a) What actions/attitudes characterize the sinful nature vs. the actions/attitudes of those in the Spirit?
b) What is the secret to spiritual growth?
(Teacher notes: I see this section as an expansion of what Paul described in Romans 7. In the NIV, we read the term “sinful nature”, where other translations use the word, “flesh” (Gal. 5:13, 16, 17, and 19). Paul exhorts the church to “live by the Spirit” (Gal. 5:16 and 25), which is in direct contrast with living in the flesh. Those who are in Christ should be led by the Holy Spirit (Gal. 5:18). Jesus said to His disciples that the Holy Spirit would be with us and in us (John 14:17). We have been indwelt by the Holy Spirit (Rom. 8:11). We can be consistently filled with (or controlled by) the Spirit (Eph. 5:18).)
3) Read 1 John 1:5 – 2:2.
a) Paul contrasts the flesh versus the Holy Spirit. John, however, chooses to use the analogy of darkness vs. light. What is true of those who live (walk) in the light?
b) Why would those who walk in the light need to be purified from sin?
c) What is the purpose of confession? What is actually involved? Are we asking, or are we accepting?
(Teacher notes: Those who humbly submit to God’s authority, are followers of Jesus, and live in the power of the Holy Spirit will live godly lives – in the light, not in darkness. When we walk with God in holiness and truth, we not only have fellowship with Him, but with fellow believers in Jesus Christ. His blood, which cleanses us from past sins, also cleanses us from present sin (v. 7). When we confess our sins, it does not earn our forgiveness; it is already ours. It does restore our fellowship with God.
Where and when do we struggle most with sin? Are you quick to confess these sins and submit yourself under the control of the Holy Spirit? If so, over time, the supernatural becomes natural.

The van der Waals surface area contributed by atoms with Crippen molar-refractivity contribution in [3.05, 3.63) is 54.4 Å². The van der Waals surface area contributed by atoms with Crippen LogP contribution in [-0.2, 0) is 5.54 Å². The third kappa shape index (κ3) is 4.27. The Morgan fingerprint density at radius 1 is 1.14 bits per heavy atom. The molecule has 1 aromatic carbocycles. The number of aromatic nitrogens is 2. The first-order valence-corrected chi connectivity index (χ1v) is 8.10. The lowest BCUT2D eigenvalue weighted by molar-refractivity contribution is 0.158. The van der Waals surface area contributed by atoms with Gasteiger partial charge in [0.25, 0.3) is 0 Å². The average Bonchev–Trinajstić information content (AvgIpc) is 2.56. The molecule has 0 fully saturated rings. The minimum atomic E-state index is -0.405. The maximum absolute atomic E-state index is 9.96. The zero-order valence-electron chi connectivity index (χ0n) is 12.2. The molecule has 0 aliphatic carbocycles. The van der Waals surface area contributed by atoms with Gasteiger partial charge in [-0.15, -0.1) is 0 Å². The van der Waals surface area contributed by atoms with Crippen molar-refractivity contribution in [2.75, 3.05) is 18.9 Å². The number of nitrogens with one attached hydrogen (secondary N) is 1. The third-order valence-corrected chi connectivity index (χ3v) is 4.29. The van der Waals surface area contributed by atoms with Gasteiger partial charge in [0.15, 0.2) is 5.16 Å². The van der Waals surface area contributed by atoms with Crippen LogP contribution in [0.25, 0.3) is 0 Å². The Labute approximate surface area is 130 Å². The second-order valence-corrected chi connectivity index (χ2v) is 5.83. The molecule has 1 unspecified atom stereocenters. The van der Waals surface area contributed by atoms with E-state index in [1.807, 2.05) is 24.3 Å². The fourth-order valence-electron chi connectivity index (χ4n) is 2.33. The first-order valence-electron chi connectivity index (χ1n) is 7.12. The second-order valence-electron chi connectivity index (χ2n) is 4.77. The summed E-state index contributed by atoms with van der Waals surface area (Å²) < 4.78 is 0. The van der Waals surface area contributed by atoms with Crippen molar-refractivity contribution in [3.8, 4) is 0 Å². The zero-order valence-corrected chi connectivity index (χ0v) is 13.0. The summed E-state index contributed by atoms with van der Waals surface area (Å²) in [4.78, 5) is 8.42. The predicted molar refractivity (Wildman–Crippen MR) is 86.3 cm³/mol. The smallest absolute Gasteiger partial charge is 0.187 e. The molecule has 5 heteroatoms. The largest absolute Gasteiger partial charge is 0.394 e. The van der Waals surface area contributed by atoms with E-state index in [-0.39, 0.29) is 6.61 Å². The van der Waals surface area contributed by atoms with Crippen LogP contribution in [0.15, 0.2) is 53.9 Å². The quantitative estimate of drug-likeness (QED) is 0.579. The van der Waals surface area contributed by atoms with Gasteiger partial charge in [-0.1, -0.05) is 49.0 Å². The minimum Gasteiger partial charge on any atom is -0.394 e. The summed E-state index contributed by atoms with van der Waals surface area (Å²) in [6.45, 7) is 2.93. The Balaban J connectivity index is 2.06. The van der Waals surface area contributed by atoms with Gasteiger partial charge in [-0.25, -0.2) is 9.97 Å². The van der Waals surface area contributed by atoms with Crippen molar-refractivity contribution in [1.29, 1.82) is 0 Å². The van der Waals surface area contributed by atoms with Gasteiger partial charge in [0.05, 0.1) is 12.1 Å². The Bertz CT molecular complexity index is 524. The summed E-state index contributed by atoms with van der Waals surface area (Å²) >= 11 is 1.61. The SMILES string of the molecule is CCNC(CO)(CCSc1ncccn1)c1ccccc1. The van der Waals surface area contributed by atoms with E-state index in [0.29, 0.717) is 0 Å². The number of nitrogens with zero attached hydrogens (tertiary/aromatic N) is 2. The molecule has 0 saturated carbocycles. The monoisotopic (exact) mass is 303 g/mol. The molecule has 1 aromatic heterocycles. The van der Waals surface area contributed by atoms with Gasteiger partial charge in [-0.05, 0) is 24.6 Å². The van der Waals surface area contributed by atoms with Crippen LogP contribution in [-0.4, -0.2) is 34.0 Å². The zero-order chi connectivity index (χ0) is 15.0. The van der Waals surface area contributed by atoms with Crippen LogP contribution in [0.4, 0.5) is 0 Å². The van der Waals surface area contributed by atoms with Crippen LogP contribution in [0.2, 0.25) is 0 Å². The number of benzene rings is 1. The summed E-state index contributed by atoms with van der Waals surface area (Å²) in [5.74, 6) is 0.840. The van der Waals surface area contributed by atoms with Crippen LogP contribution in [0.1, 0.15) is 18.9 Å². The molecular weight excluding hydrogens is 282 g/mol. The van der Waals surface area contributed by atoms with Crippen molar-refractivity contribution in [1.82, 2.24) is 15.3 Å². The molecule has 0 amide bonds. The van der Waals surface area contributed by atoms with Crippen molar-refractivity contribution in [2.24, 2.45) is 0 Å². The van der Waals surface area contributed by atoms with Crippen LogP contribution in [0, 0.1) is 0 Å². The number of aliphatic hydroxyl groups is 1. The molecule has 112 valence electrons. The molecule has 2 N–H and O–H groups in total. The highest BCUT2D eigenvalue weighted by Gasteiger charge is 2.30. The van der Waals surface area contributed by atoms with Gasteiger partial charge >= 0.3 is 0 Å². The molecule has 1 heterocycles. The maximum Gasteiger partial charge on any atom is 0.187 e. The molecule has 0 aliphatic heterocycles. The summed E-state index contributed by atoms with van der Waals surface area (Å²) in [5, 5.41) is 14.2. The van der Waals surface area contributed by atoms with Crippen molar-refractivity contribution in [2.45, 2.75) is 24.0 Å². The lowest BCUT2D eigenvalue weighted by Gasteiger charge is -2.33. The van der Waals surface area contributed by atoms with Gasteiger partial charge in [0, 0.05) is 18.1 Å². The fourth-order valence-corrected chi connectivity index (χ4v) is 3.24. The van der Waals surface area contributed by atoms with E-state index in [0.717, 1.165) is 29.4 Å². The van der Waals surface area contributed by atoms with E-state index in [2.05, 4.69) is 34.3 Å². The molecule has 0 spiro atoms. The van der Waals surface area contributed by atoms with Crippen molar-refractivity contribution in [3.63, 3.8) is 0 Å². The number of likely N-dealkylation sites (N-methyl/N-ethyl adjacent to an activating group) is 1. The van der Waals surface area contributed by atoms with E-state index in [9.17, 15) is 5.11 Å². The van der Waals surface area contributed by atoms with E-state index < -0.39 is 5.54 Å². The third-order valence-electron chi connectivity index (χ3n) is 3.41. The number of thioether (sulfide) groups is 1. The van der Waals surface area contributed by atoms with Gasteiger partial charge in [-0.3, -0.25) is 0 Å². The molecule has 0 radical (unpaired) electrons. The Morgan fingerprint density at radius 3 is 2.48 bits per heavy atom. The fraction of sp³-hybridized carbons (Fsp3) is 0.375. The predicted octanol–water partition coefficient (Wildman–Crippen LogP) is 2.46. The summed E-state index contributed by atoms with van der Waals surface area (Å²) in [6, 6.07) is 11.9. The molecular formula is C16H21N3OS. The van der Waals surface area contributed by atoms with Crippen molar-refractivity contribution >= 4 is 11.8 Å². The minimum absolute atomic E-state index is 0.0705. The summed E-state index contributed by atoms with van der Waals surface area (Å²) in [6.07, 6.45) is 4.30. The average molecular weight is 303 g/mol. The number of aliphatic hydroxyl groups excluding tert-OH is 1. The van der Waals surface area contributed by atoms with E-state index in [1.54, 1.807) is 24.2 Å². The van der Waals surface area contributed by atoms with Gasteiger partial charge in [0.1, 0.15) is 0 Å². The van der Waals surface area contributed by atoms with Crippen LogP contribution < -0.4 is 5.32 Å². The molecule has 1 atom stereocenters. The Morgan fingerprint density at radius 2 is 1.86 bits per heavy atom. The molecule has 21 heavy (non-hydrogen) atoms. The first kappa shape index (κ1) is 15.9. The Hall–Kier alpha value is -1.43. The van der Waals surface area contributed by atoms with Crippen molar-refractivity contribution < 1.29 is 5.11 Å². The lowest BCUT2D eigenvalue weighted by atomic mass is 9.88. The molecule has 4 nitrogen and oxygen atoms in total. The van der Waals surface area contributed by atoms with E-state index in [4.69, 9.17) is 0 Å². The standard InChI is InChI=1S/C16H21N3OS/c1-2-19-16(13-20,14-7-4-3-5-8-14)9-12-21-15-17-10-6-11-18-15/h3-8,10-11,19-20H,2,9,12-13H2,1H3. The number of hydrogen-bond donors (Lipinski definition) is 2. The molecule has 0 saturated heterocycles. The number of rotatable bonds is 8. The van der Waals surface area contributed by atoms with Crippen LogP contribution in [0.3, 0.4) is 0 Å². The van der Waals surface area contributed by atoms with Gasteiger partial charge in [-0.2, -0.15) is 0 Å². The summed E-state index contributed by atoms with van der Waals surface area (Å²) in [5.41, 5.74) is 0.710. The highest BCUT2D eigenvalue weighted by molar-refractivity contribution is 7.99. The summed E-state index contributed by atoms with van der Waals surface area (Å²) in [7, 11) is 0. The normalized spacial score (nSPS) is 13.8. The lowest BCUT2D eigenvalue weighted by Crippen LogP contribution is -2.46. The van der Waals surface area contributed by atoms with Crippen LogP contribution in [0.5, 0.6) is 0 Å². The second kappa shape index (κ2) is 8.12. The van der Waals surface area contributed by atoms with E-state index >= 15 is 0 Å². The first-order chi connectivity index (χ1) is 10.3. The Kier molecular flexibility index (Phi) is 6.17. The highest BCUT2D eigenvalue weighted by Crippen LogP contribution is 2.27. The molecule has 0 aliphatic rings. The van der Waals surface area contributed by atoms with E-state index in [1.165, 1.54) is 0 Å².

Make an effort to remember who you are in Christ. Focus less on what you are doing (or not doing) and more on what He has already done AND is doing in your life to make you more like Him.
About the author:
Russell E. Gehrlein (Master Sergeant, U.S. Army, Retired) is a Christian, husband of 40 years, father of three, grandfather of four, and author of Immanuel Labor – God’s Presence in our Profession: A Biblical, Theological, and Practical Approach to the Doctrine of Work, published by WestBow Press in February 2018. He is an ordinary man who is passionate about helping other ordinary people experience God’s presence and integrate their Christian faith at work. He received a B.S. in Mathematics from Colorado State University in 1980 and an M.A. in Biblical Studies from Grand Rapids Theological Seminary in 2015. He is a former junior/senior high school math and science teacher and youth pastor. After serving 20 years on active duty, Russ now works as a Department of the Army civilian at Fort Leonard Wood, Missouri. More than 50 articles posted on this blog have been published 100 times on numerous Christian organization’s websites, including: the Center for Faith & Work at LeTourneau University, Institute for Faith, Work & Economics, Coram Deo, Nashville Institute for Faith + Work, Made to Flourish, 4Word Women, Acton Institute, and The Gospel Coalition.